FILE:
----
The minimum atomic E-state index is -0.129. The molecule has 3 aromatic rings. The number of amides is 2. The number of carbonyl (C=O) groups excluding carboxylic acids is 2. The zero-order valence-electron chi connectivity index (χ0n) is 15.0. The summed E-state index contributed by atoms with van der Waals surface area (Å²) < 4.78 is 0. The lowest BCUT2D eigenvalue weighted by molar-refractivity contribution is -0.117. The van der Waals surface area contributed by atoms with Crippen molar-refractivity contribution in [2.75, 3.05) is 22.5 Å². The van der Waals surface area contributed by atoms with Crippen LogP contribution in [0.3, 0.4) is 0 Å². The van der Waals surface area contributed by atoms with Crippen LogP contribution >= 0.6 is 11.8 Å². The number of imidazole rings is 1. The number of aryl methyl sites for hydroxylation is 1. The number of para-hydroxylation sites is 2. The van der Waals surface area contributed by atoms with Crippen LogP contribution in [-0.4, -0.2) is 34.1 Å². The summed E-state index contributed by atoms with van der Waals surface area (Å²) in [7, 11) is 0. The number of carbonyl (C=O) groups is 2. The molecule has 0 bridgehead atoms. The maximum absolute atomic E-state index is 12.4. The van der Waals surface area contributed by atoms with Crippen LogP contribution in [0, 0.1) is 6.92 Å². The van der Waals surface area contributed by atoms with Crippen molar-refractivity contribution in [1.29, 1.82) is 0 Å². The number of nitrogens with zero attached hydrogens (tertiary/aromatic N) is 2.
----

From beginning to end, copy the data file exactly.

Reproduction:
The minimum atomic E-state index is -0.129. The molecule has 3 aromatic rings. The number of amides is 2. The number of carbonyl (C=O) groups excluding carboxylic acids is 2. The zero-order valence-electron chi connectivity index (χ0n) is 15.0. The summed E-state index contributed by atoms with van der Waals surface area (Å²) < 4.78 is 0. The lowest BCUT2D eigenvalue weighted by molar-refractivity contribution is -0.117. The van der Waals surface area contributed by atoms with Crippen molar-refractivity contribution in [2.75, 3.05) is 22.5 Å². The van der Waals surface area contributed by atoms with Crippen LogP contribution in [0.3, 0.4) is 0 Å². The van der Waals surface area contributed by atoms with Crippen LogP contribution >= 0.6 is 11.8 Å². The number of imidazole rings is 1. The number of aryl methyl sites for hydroxylation is 1. The number of para-hydroxylation sites is 2. The van der Waals surface area contributed by atoms with Crippen LogP contribution in [-0.4, -0.2) is 34.1 Å². The summed E-state index contributed by atoms with van der Waals surface area (Å²) in [7, 11) is 0. The number of carbonyl (C=O) groups is 2. The molecule has 0 bridgehead atoms. The maximum absolute atomic E-state index is 12.4. The van der Waals surface area contributed by atoms with Crippen LogP contribution in [0, 0.1) is 6.92 Å². The van der Waals surface area contributed by atoms with Crippen molar-refractivity contribution in [1.29, 1.82) is 0 Å². The number of nitrogens with zero attached hydrogens (tertiary/aromatic N) is 2.